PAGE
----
Last week while I was in NY I read E.O. Wilson’s book The Creation. Here are my favorite snippets:
Nature dies hard. Even in the parking lot extremum, notice the resilient little weed that peeps from a crack in the concrete, the tuft of grass holding on at the curb, the faint colorous span of the cyanobacterial colony plastered next to the ticket kiosk. Look closely for tiny creatures that thrive in their parsimonious midst: the mite, the nematode worm, the caterpillar struggling to grow into a moth. These last stand wild organisms, the vanguard of Earth’s inevitable return to green and blue, wait patiently for us to change our mind. Their species are still able to give back some of what we remain so remorselessly bent on destroying.
The human hammer having fallen, the sixth mass extinction has begun. This spasm of permanent loss is expected, if it is not abated, to reach the end-of-Mesozoic level by then end of the century. We will then enter what poets and scientists alike may choose to call the Eremozoic Era — The Age of Loneliness.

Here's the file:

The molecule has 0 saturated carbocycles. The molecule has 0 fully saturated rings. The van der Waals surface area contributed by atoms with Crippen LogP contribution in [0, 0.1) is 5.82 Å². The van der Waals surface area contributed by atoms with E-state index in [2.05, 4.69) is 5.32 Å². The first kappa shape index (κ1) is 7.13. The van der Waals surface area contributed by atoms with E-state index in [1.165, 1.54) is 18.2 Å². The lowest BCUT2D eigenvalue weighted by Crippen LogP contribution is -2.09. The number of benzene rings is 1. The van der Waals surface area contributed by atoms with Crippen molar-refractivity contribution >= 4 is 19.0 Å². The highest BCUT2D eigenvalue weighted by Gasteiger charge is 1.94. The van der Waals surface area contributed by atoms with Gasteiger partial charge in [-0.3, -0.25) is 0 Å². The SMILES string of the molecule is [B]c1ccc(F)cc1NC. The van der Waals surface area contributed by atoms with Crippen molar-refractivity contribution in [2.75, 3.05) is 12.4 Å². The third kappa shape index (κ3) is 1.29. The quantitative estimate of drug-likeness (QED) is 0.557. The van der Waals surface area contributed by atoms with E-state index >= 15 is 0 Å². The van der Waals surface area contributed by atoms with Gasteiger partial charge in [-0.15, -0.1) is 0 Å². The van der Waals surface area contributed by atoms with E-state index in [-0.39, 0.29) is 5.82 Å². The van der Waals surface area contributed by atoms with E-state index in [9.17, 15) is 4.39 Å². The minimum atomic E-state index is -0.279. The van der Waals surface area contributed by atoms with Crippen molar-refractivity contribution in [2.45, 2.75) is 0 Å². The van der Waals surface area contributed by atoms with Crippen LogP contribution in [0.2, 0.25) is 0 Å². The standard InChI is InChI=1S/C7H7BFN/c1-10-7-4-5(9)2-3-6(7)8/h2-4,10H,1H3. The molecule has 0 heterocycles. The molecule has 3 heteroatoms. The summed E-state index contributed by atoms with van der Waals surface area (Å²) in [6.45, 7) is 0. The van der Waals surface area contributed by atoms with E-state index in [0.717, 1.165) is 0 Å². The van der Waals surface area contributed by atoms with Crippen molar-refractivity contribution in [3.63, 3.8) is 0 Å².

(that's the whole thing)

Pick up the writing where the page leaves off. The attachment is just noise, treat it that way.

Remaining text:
Except from giant meteorite strikes or other catastrophes every 100 million years or so, Earth has never experienced anything like the contemporary human juggernaut. With the global species extinction rate now exceeding the global species birthrate at least a hundredfold, and soon to increase ten times that much, and with the birthrate falling through the loss of sites where evolution can occur; the number of species is plummeting. The original level of biodiversity is not likely to be regained in any period of time that has meaning for the human mind.